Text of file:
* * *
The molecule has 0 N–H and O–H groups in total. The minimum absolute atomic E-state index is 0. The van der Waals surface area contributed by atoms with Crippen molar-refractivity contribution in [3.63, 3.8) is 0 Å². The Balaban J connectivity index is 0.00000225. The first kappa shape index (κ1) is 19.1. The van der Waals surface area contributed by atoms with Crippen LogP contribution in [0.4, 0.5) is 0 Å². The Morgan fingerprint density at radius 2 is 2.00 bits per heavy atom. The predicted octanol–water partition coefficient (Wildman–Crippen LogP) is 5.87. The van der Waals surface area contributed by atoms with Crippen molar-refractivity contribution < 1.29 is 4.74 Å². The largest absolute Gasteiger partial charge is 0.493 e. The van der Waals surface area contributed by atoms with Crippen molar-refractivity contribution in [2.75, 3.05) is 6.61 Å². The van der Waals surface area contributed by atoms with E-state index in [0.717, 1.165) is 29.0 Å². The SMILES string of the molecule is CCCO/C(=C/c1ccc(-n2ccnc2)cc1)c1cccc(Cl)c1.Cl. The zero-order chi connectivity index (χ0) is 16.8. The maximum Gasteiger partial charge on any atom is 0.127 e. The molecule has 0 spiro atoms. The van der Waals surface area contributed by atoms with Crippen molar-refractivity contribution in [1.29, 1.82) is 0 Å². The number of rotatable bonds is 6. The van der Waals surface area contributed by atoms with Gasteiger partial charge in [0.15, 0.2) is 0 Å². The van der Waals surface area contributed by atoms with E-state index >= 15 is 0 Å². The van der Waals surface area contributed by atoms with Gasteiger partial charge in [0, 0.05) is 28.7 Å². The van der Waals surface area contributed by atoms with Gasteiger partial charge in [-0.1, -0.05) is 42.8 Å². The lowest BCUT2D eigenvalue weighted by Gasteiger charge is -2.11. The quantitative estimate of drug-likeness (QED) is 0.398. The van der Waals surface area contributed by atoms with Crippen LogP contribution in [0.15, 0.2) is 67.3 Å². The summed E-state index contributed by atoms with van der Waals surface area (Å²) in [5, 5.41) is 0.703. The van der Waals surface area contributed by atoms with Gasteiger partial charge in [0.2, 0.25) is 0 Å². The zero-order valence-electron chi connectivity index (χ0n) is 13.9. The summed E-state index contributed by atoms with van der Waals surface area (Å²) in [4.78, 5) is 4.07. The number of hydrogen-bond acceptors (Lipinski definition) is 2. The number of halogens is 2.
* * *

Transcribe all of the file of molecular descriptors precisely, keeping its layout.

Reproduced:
The molecule has 0 N–H and O–H groups in total. The minimum absolute atomic E-state index is 0. The van der Waals surface area contributed by atoms with Crippen molar-refractivity contribution in [3.63, 3.8) is 0 Å². The Balaban J connectivity index is 0.00000225. The first kappa shape index (κ1) is 19.1. The van der Waals surface area contributed by atoms with Crippen LogP contribution in [0.4, 0.5) is 0 Å². The Morgan fingerprint density at radius 2 is 2.00 bits per heavy atom. The predicted octanol–water partition coefficient (Wildman–Crippen LogP) is 5.87. The van der Waals surface area contributed by atoms with Crippen molar-refractivity contribution < 1.29 is 4.74 Å². The largest absolute Gasteiger partial charge is 0.493 e. The van der Waals surface area contributed by atoms with Crippen molar-refractivity contribution in [2.75, 3.05) is 6.61 Å². The van der Waals surface area contributed by atoms with E-state index in [0.717, 1.165) is 29.0 Å². The SMILES string of the molecule is CCCO/C(=C/c1ccc(-n2ccnc2)cc1)c1cccc(Cl)c1.Cl. The zero-order chi connectivity index (χ0) is 16.8. The maximum Gasteiger partial charge on any atom is 0.127 e. The molecule has 0 spiro atoms. The van der Waals surface area contributed by atoms with Crippen molar-refractivity contribution in [1.29, 1.82) is 0 Å². The number of rotatable bonds is 6. The van der Waals surface area contributed by atoms with Gasteiger partial charge in [0.15, 0.2) is 0 Å². The van der Waals surface area contributed by atoms with E-state index >= 15 is 0 Å². The van der Waals surface area contributed by atoms with Gasteiger partial charge in [0, 0.05) is 28.7 Å². The van der Waals surface area contributed by atoms with Gasteiger partial charge in [-0.1, -0.05) is 42.8 Å². The lowest BCUT2D eigenvalue weighted by Gasteiger charge is -2.11. The quantitative estimate of drug-likeness (QED) is 0.398. The van der Waals surface area contributed by atoms with Crippen LogP contribution in [0.15, 0.2) is 67.3 Å². The summed E-state index contributed by atoms with van der Waals surface area (Å²) in [5, 5.41) is 0.703. The van der Waals surface area contributed by atoms with Gasteiger partial charge in [0.2, 0.25) is 0 Å². The zero-order valence-electron chi connectivity index (χ0n) is 13.9. The summed E-state index contributed by atoms with van der Waals surface area (Å²) in [4.78, 5) is 4.07. The number of hydrogen-bond acceptors (Lipinski definition) is 2. The number of halogens is 2.